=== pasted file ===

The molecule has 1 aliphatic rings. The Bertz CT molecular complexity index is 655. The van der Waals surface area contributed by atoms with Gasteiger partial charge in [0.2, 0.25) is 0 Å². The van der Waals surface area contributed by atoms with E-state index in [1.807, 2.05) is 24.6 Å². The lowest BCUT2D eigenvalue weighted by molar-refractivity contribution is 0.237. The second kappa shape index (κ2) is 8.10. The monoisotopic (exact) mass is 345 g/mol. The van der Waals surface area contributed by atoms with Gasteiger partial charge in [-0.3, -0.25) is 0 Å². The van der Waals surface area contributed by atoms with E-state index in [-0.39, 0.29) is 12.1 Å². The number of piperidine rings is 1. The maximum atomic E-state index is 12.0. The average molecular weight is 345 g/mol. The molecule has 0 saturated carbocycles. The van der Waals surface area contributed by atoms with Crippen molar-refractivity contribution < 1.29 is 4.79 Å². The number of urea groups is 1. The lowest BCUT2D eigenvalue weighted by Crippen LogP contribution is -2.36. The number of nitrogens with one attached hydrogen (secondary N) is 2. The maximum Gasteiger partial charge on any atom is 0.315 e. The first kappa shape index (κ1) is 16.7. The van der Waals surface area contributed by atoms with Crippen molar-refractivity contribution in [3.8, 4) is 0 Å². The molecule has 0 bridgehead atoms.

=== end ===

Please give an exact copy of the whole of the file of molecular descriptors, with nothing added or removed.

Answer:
The molecule has 1 aliphatic rings. The Bertz CT molecular complexity index is 655. The van der Waals surface area contributed by atoms with Gasteiger partial charge in [0.2, 0.25) is 0 Å². The van der Waals surface area contributed by atoms with E-state index in [1.807, 2.05) is 24.6 Å². The lowest BCUT2D eigenvalue weighted by molar-refractivity contribution is 0.237. The second kappa shape index (κ2) is 8.10. The monoisotopic (exact) mass is 345 g/mol. The van der Waals surface area contributed by atoms with Gasteiger partial charge in [-0.3, -0.25) is 0 Å². The van der Waals surface area contributed by atoms with E-state index in [-0.39, 0.29) is 12.1 Å². The number of piperidine rings is 1. The maximum atomic E-state index is 12.0. The average molecular weight is 345 g/mol. The molecule has 0 saturated carbocycles. The van der Waals surface area contributed by atoms with Crippen molar-refractivity contribution < 1.29 is 4.79 Å². The number of urea groups is 1. The lowest BCUT2D eigenvalue weighted by Crippen LogP contribution is -2.36. The number of nitrogens with one attached hydrogen (secondary N) is 2. The maximum Gasteiger partial charge on any atom is 0.315 e. The first kappa shape index (κ1) is 16.7. The van der Waals surface area contributed by atoms with Crippen molar-refractivity contribution in [3.8, 4) is 0 Å². The molecule has 0 bridgehead atoms.